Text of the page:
A beautiful wind sculpted arch with a landscape view of the Valley of Fire. I’ll call this a new arch since it’s not in any of the guide books. Scooted across a precarious ledge with a pair sticky shoes to get underneath the arch for a better view. I’ve got a few more shots of other arches not in any of the guide books that I’ll share in the future…
Posts Tagged ‘new’
America’s Newest National Park – Pinnacles
This California Chaparral park is full of lichen covered boulders and high coastal mountain range views!! Some geologist say it’s the other half of the Santa Monica Mountains split into two different ranges long ago by the San Andreas and other faults. I’ve only been to the east side and found it very impressive from a landscape photographer’s point of view. Caves, canyons and high trails into a wilderness setting is what you’ll find there, check it out!! Park site
Pinnacles National Park is located 1 hour east of Monterey, 2 hours south of the San Francisco Bay Area and 4 hours north of the Los Angeles area on hwy 146, near hwy 101. There are two entrances to the park on the East and West Sides of the park. You may drive through King City to get to the other side of the park.
See more of images of the wonderful California Chaparral by clicking here.
A small arch in Red Rock Canyon State Park, California. This small overlooks the Mojave Desert from the cliffs above the desert floor. A clearing storm brings soft light to the El Paso Mountain Range in the background. This was only a little over an hour drive from the Northern Los Angeles area. There are plenty of arches that haven’t been photographed yet, so for the curious keep exploring.. .
Occasionally from time to time I spend a few hours looking for new arches in different places likely to have them. Here in the Alabama Hills I found 2 of them and not sure if anyone has seen them yet or at least the average photographer. The first photo in this series is one of them. The other one is pretty hard to get to and you have to climb a little but it might have some good potential if the roads don’t ruin the view. I’ll have to see next time I’m out there. On a separate trip while zooming into a snapshot of one arch I took from the road I found another on top of the boulder piles, even with it’s location in sight, it is still hard to find because you loose your depth perception as the walls get bigger and your surroundings enclose on you. It’s no doubt it takes time to find these unknown arches.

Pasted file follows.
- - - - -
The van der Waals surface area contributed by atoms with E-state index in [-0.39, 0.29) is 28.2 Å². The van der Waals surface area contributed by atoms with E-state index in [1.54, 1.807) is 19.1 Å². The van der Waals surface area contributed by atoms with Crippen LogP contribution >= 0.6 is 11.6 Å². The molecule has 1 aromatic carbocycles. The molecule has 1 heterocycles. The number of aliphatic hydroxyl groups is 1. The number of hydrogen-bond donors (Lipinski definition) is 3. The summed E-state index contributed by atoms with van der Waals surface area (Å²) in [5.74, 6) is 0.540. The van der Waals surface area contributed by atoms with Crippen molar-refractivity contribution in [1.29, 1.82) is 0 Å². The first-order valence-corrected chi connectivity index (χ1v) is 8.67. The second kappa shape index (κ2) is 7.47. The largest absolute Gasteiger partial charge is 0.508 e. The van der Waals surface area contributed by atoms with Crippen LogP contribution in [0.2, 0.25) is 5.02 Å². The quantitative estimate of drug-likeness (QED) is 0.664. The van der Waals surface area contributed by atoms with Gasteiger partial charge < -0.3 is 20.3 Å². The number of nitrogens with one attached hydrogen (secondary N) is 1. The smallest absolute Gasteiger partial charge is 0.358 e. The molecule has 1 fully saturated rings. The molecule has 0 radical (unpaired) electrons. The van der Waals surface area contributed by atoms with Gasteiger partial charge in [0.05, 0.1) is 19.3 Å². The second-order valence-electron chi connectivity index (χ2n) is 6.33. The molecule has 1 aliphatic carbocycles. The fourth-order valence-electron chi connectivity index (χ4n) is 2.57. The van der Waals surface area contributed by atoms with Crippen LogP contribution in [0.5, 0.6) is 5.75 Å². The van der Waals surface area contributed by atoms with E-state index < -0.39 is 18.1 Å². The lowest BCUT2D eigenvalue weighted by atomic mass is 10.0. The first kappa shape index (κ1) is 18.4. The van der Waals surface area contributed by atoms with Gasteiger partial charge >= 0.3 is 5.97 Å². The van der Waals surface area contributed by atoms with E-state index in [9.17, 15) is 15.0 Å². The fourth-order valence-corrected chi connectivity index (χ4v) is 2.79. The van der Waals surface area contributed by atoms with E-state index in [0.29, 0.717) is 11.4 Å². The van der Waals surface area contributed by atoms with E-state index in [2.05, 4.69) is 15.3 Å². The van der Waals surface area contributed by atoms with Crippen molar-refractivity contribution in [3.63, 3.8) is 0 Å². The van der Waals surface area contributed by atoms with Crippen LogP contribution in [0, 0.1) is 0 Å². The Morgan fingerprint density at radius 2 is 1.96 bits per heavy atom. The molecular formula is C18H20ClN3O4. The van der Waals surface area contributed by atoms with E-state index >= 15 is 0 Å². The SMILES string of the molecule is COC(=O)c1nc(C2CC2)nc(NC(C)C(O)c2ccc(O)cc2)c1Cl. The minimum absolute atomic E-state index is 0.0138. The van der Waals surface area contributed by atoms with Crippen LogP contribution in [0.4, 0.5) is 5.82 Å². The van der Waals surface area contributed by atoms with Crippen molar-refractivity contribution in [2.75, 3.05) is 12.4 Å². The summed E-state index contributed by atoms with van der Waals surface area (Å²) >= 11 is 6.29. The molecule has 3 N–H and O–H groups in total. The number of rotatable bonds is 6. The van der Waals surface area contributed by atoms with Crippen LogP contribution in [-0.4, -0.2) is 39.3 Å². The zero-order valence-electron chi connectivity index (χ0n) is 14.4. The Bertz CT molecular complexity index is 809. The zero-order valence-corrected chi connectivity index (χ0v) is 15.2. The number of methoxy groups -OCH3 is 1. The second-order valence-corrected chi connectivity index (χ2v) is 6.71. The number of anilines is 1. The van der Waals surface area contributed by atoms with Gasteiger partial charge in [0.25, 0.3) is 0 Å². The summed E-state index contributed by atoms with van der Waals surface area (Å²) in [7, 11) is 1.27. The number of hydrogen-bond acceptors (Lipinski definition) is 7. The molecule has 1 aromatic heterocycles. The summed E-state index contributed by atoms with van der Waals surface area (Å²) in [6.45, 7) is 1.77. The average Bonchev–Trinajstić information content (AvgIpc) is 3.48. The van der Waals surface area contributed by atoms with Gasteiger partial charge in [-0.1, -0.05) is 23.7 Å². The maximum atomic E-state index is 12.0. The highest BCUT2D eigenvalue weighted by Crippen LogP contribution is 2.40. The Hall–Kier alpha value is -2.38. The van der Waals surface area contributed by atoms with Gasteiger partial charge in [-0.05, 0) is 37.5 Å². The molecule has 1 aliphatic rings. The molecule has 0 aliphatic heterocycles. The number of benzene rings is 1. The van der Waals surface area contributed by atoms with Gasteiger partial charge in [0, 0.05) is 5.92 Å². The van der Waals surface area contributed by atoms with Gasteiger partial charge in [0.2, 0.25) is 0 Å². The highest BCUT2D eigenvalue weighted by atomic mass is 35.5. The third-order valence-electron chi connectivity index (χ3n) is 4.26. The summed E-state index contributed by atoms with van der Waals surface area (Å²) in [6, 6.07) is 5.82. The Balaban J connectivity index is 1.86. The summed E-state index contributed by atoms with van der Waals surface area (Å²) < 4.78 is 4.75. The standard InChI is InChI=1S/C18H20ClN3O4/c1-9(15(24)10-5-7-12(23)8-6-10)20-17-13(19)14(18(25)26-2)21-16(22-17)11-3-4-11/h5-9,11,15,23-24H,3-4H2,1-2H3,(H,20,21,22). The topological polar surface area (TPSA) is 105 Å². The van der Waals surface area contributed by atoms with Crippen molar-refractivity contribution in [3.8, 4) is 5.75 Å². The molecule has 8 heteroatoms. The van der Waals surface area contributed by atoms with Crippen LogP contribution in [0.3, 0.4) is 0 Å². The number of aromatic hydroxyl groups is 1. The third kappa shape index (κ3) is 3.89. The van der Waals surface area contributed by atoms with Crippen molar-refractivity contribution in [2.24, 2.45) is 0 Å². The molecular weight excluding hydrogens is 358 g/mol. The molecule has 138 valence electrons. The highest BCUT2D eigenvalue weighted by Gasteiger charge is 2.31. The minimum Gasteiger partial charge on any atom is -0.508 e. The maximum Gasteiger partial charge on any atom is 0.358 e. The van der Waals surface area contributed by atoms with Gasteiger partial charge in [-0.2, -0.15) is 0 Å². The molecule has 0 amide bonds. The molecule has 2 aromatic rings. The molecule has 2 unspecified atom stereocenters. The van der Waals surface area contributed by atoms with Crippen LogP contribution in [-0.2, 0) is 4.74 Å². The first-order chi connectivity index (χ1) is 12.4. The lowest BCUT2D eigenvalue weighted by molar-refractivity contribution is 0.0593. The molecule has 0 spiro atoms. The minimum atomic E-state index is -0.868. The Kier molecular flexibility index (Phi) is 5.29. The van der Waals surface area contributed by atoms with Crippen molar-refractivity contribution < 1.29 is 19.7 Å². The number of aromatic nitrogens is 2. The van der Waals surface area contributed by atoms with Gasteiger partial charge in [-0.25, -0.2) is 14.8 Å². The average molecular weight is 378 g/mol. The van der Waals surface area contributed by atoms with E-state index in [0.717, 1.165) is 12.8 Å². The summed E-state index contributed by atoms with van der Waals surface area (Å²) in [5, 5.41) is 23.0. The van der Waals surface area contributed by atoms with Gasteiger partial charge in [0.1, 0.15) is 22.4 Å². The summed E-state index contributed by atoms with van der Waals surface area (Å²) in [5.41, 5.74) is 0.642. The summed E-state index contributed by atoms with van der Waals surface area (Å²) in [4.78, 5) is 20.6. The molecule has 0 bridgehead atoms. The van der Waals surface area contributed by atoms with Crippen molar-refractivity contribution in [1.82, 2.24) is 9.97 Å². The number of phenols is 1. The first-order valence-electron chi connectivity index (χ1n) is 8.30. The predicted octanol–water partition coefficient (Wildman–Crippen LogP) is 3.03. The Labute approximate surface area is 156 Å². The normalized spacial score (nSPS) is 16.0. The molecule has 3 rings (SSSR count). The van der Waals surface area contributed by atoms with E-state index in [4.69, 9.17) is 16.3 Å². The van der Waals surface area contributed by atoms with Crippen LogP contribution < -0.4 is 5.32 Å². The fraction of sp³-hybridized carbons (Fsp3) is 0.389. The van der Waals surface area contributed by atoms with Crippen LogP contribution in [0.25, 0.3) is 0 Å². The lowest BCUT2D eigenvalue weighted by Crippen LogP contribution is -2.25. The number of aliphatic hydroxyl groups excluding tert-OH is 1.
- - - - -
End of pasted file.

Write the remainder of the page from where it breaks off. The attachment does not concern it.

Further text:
I’m really curious if anyone ever really spends the time trying to find them or is it just common practice to wait for someone else to direct them to these arches. I’ve driven the roads and spotted some of them from the roadside but now there was about 4 well known arches Mobius, Lathe, Heart and Whitney Portal arch. In recent years Cyclops and Lady Boot arch have become very well known. Cyclops is shown below with the rainbow. Does anyone feel that any of new found arches should be kept hidden or revealed?
I asked David Muench where his famous Kissing Meercats arch in the Alabama Hills was and he politely said it is so fragile that he cares enough not to reveal where it is, before asking him, I kind of thought he better not tell me. I didn’t beg and say, “C’mon, I won’t tell anybody!” I really respect that he didn’t tell me because it just encouraged me even more to do my own explorations. When a place is mysterious and full of unkowns the build up to exploring it is a giant lure for me as a creative photographer. Does anyone have any feelings on what they think the future of the Alabama Hills and it’s many unknown arches? David, wants it to become a protected monument, it’s one of his favorite places. It’s likely in the future there may be a handout with about 25 arches sometime in the near future. Some are fragile and some are not, do you feel this would hurt the environment or not?
Here is an arch off the beaten path at Joshua Tree National Park. I don’t think it’s location will be popularized because of the difficulties getting to it, from certain directions at least.